Jack manages his social anxiety
A case study about social anxiety disorder in an ex-serving member of the Australian Defence Force.
Time to read: 4 minutes
Jack, 28 years old, 10 years in the RAAF as an electronics technician
I reckon I was OK until high school. It was there that I started to get really anxious if I had to do a presentation to the class. I’d worry about it for days and the night before I couldn't sleep. When it came to the presentation, I’d be sweating, blushing, my mouth would go dry…it was like torture. It felt like everyone in the class was laughing at me. Other social situations were really difficult too. Going to parties, chatting up girls… I just couldn't do it. I’d stick close to one or two mates, let them do the talking, and just tag along. I've been pretty much the same ever since. When I was doing my tech training in the air force, I’d sit at the back of the class hoping no-one would notice me. If there was any chance I’d have to talk in front of the class, I’d call in sick or make some lame excuse. If it was a party, I’d get blind drunk first (and usually end up making a real dick of myself). I was OK if it was only a couple of mates, but with people I didn't know or large groups, I was cactus. I knew it was stupid and irrational, but that just made it worse. Why couldn't I just pull myself together and be confident like my mates?
I was missing out on so much. My career was being affected – I should be a flight sergeant by now, but I never pushed myself forward. My social life was crap, and as for girlfriends… well, that seemed impossible. In the end I decided to bite the bullet. I couldn't face seeing anyone in uniform, so I found a GP in town and made an appointment. I was dead scared when the time came, but I forced myself to go in. The doctor was a woman about the same age as my Mum – I think that made it easier. She asked lots of questions like, did I avoid doing things because of being embarrassed, and did I worry a lot about what people thought of me? Of course, I said yes to all those and she told me I had "social anxiety" or "social phobia". It was a relief to know that it had a name and I wasn't the only person who had these problems. In fact, the doc said it was quite common, which made me feel a bit better. She also said there was a clinic at the university where they treated that kind of thing.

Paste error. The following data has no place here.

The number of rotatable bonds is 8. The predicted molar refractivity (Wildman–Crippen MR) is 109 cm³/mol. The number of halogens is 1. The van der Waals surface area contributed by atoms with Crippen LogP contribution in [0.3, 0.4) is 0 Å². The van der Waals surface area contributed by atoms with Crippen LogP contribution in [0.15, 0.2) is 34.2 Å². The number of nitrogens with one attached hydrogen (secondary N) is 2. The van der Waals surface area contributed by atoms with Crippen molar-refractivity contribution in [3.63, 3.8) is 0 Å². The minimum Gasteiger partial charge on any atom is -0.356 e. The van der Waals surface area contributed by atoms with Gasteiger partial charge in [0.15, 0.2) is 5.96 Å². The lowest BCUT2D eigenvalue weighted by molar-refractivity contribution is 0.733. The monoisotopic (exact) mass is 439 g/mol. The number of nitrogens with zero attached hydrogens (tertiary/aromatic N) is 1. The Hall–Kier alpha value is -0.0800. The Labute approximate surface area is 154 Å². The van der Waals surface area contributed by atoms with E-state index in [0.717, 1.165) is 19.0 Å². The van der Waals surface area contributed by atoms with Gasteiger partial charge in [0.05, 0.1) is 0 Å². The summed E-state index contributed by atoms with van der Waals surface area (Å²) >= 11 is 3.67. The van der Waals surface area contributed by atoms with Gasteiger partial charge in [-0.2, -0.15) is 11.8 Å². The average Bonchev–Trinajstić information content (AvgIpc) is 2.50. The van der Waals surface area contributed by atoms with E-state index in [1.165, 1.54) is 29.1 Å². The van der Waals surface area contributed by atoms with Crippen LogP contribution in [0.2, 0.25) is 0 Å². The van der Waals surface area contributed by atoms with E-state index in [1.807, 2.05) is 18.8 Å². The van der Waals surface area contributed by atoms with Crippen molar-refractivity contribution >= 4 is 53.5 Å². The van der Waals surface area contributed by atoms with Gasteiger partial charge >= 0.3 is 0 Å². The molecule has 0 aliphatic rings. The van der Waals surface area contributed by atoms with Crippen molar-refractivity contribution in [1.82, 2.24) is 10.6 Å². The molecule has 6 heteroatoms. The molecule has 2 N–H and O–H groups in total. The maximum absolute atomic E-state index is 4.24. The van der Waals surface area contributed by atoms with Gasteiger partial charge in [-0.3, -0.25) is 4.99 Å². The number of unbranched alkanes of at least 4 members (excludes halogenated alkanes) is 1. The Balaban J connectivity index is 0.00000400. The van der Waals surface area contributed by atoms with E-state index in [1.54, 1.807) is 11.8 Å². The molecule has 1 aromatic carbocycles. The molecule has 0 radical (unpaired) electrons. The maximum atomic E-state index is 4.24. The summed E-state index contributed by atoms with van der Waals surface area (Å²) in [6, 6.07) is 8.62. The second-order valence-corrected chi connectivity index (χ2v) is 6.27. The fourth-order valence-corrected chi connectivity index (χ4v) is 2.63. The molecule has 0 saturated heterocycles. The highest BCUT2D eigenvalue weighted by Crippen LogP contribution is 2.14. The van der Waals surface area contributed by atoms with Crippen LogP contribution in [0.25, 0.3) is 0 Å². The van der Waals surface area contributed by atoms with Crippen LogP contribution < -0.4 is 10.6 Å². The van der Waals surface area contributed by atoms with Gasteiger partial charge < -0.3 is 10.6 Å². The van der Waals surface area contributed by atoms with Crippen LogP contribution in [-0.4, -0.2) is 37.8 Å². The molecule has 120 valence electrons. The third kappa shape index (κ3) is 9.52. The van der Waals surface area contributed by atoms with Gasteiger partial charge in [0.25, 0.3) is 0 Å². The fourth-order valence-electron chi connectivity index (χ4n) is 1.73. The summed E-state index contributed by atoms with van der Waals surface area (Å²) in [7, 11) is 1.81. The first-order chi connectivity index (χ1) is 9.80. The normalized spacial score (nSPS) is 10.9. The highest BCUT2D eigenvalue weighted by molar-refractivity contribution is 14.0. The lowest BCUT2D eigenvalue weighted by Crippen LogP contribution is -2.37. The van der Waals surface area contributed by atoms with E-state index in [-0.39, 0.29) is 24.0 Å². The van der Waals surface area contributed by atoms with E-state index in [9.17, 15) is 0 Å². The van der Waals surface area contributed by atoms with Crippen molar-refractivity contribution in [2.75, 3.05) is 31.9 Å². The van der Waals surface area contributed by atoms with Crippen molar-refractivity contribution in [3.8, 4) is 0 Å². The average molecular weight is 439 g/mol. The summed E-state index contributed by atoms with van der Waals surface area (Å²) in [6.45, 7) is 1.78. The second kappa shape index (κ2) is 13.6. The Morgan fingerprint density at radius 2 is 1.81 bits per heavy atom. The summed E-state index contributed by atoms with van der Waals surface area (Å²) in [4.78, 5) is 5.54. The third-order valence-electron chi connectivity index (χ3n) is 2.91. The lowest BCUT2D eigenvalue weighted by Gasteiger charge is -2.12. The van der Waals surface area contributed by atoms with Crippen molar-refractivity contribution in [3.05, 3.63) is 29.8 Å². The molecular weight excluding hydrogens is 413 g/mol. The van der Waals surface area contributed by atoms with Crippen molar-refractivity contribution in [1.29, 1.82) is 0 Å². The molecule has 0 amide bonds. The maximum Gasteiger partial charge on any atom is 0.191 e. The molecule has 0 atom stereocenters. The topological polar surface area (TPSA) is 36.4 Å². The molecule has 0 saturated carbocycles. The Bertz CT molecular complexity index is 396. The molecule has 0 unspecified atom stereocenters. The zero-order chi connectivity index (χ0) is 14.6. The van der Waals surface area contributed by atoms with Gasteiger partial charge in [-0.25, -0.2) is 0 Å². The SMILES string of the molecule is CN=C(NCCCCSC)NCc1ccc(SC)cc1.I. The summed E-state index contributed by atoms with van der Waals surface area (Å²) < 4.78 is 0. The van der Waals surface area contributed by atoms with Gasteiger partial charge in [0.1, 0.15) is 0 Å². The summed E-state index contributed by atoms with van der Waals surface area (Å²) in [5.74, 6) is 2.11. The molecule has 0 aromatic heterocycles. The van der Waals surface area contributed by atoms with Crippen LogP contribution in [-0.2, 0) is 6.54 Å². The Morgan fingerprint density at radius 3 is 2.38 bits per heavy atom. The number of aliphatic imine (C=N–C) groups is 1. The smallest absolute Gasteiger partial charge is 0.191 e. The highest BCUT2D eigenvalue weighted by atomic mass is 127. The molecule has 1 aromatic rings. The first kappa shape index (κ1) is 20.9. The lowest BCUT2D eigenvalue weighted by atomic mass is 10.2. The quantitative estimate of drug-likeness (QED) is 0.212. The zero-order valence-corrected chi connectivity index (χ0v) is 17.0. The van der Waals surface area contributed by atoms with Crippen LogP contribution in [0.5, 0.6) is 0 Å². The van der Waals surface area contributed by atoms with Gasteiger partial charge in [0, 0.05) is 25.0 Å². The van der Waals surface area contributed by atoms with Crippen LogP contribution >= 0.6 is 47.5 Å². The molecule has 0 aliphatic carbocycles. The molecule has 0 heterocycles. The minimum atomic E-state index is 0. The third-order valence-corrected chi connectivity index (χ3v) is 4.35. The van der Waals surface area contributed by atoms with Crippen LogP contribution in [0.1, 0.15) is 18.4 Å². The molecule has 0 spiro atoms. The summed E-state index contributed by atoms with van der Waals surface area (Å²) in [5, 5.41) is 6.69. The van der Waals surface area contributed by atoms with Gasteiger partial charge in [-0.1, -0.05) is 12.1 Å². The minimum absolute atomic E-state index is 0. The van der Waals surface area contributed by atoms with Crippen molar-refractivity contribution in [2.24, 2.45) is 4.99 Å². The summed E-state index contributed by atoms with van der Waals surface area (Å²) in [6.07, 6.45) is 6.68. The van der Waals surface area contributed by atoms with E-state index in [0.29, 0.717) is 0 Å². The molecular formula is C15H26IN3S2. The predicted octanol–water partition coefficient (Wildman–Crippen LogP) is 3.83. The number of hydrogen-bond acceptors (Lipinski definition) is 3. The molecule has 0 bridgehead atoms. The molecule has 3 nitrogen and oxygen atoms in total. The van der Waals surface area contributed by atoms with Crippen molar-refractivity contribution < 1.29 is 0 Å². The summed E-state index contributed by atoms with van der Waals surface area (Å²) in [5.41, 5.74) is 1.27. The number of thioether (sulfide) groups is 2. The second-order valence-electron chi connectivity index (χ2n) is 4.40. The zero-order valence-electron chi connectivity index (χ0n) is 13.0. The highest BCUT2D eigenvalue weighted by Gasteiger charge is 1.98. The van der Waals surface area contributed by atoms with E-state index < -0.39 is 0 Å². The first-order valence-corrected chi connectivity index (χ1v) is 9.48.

Well, long story short I rolled up to this clinic and they told me that I would go into a treatment group… a group for God’s sake. Didn't they understand that was my worst fear? But when I got there it was nowhere near as bad as I’d expected. Of course, I was terrified before I walked in, but all the others in the group had exactly the same problems as me and I knew they were finding it as hard as me to be there. We had to introduce ourselves and once I’d said something (and the world didn't end!) I felt like maybe I could do this group thing after all. We met every week for 12 weeks. We learnt about social anxiety and what causes it. We learnt ways to calm down physically, like relaxation and breathing. We discovered what a big impact our "self-talk" has on how we feel (I was telling myself how horrible this would be and how I’d look like a complete idiot, so I don’t know why I was surprised when I got anxious). The hardest – but I reckon the most important – part of treatment was the practical stuff. We had pretend meetings and parties, we went out to shopping centres and had to talk to strangers, we had to give talks… all those things I hated. But the more I did – combined with the other stuff we learnt – the easier it got.
Now? Well, I’m not exactly Mr Confident, but I’m a hell of a lot better and I don’t avoid things anymore. Sure, I still get anxious if I have to give a talk, but everyone does. I don’t put myself down. And I’ve met a girl… it’s early days, but we get on really well. I feel like my life is beginning to turn around.
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Social anxiety is a crippling fear of becoming the focus of attention, and worry about what other people are thinking about you. Self help and professional care can reduce the impact on your life.